Cyprian, To Demetrianus
1 (tr. Robert Ernest Wallis):
For when you used often to come to me with the desire of contradicting rather than with the wish to learn, and preferred impudently to insist on your own views, which you shouted with noisy words, to patiently listening to mine, it seemed to me foolish to contend with you; since it would he an easier and slighter thing to restrain the angry waves of a turbulent sea with shouts, than to check your madness by arguments. Assuredly it would be both a vain and ineffectual labour to offer light to a blind man, discourse to a deaf one, or wisdom to a brute; since neither can a brute apprehend, nor can a blind man admit the light, nor can a deaf man hear.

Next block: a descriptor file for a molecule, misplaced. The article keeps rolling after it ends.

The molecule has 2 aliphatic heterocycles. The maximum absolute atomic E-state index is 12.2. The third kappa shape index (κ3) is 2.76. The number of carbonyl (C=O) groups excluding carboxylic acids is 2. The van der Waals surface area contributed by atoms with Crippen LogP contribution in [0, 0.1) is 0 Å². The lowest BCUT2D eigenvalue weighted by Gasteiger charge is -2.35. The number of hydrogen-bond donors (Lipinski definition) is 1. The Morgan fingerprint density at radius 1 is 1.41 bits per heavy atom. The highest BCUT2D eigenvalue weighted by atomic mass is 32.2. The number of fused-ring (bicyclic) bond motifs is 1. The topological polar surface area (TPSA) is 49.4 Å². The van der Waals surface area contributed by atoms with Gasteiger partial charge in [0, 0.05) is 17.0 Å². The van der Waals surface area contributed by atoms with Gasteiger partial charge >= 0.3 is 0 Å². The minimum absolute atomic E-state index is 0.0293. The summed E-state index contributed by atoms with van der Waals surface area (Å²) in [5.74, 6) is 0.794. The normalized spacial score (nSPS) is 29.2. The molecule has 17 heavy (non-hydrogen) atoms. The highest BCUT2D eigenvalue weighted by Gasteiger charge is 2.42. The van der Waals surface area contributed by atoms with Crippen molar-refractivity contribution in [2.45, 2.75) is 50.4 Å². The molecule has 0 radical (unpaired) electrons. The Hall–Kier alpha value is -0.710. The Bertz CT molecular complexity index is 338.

Nam cum ad me saepe studio magis contradicendi quam voto discendi venires, et clamosis vocibus personans malles tua impudenter ingerere quam nostra patienter audire, ineptum videbatur congredi tecum, quando facilius esset et levius turbulenti maris concitos fluctus clamoribus retundere quam tuam rabiem tractatibus coercere. Certe et labor irritus et nullius effectus, offerre lumen caeco, sermonem surdo, sapientiam bruto; cum nec sentire brutus possit, nec caecus lumen admittere, nec surdus audire.